Bundy leader of standoffs says he'll run for Nevada governor
LAS VEGAS (AP) — A leader of two high-profile armed standoffs with U.S. agents whose Bundy ranching family has decried federal ownership of public land says he'll mount an independent campaign for Nevada governor.
Ryan Bundy said Thursday that he doesn't think other candidates running to replace term-limited Republican Gov. Brian Sandoval would properly protect states' rights.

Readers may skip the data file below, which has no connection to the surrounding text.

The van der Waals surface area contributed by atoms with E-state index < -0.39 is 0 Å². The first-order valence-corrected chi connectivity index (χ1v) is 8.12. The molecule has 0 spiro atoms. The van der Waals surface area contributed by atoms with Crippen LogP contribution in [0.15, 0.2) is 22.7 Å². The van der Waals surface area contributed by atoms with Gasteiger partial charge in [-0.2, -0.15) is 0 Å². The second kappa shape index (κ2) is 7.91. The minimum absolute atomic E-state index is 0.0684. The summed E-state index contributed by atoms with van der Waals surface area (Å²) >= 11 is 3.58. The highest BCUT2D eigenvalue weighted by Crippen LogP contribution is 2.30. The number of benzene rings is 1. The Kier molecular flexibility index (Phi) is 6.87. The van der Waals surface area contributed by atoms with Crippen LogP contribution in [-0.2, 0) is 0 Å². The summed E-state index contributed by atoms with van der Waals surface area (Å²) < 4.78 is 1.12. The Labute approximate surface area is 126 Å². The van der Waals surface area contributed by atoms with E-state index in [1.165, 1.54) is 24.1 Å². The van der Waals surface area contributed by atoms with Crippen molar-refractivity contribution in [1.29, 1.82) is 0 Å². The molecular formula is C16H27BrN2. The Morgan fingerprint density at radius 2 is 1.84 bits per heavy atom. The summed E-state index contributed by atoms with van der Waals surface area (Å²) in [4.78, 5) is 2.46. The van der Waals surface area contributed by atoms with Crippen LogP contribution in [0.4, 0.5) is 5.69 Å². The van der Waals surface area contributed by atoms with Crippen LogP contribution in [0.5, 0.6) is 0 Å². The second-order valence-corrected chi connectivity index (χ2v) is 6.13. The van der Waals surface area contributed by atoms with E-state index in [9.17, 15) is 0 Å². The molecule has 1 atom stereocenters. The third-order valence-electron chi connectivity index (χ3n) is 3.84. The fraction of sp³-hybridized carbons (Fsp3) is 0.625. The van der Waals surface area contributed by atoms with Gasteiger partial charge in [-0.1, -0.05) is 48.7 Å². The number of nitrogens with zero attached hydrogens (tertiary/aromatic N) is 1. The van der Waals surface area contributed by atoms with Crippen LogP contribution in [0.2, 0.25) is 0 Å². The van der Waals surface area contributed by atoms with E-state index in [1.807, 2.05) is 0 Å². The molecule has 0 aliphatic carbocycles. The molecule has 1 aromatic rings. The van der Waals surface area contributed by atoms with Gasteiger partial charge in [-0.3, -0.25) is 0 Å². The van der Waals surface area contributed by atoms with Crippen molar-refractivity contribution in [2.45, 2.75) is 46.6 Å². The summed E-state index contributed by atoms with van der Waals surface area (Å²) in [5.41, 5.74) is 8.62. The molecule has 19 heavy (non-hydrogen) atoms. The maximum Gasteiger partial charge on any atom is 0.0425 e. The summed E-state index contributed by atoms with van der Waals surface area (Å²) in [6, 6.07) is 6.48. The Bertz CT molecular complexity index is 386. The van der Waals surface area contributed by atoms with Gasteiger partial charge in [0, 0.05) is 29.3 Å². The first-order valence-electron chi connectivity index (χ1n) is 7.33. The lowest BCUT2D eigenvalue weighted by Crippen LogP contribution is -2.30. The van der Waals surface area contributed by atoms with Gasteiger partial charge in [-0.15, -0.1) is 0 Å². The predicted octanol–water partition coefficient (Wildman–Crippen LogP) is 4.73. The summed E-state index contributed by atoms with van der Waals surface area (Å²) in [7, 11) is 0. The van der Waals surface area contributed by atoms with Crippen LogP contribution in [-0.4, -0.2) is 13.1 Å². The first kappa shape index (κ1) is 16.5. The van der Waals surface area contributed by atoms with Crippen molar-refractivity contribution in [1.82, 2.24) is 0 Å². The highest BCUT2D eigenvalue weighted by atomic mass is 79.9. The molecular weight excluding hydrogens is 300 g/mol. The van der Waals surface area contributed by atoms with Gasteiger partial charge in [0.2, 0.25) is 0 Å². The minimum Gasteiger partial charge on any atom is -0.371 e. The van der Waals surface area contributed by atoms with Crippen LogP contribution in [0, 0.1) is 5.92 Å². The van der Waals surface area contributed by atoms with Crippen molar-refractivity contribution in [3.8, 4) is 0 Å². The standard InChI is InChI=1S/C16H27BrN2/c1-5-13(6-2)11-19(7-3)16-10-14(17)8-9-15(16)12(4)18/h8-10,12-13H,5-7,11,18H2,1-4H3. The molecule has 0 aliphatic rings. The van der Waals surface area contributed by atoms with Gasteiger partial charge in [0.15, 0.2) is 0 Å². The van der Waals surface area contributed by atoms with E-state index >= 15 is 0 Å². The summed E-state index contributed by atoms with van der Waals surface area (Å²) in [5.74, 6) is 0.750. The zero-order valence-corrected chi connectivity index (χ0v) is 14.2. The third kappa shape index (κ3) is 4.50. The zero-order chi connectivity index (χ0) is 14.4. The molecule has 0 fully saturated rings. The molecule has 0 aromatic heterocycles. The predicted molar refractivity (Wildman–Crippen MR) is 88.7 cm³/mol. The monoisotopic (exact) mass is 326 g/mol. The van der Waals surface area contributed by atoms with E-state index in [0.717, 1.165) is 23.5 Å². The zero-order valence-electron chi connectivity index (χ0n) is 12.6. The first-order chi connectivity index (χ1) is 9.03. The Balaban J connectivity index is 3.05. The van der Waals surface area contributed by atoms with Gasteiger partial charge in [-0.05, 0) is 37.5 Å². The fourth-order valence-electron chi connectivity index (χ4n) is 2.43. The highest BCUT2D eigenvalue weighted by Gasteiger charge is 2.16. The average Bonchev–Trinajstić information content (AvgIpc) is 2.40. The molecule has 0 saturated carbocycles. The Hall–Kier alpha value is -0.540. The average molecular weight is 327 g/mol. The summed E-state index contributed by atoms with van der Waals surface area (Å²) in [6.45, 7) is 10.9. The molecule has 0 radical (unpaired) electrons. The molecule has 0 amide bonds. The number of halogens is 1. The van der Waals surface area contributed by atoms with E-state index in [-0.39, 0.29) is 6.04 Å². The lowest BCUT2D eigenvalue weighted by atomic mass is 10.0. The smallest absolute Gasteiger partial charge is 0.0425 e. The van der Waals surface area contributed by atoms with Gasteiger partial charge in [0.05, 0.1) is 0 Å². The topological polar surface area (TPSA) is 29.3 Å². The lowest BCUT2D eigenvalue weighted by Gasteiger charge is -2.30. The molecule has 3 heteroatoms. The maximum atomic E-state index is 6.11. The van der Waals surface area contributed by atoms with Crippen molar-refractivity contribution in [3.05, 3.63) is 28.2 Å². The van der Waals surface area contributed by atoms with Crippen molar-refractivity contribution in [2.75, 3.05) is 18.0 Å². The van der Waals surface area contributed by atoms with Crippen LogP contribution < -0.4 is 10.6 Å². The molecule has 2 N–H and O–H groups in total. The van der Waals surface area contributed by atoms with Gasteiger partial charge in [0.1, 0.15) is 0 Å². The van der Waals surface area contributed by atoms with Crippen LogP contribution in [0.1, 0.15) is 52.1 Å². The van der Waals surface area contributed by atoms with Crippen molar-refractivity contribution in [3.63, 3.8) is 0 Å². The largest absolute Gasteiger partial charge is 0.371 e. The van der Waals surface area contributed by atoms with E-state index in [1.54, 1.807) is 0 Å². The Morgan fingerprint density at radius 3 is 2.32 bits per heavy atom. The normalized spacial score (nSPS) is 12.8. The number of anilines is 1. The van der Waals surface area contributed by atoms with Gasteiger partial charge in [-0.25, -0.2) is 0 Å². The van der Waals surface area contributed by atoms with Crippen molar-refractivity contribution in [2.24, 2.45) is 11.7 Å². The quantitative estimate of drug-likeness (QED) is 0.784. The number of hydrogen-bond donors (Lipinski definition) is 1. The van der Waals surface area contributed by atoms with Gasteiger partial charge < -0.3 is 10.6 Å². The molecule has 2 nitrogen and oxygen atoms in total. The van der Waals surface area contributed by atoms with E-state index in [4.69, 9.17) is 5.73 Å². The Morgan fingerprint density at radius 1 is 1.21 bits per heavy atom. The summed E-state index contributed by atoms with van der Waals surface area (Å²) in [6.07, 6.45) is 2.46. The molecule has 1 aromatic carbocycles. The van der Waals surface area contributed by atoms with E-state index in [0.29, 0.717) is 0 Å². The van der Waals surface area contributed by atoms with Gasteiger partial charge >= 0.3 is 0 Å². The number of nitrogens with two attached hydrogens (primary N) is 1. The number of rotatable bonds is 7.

The 45-year-old son of Cliven Bundy says he intends to file candidacy papers next Wednesday in Las Vegas and embark on a statewide speaking tour.
Ryan Bundy has won criminal cases over armed confrontations in two states. U.S. charges were dropped in January against him, his father and his brother Ammon in a 2014 standoff in Nevada over a roundup of Bundy cattle.
The brothers also were acquitted after leading a 2016 takeover of a national wildlife refuge in Oregon.
The Nevada Independent was first to report Bundy's planned candidacy.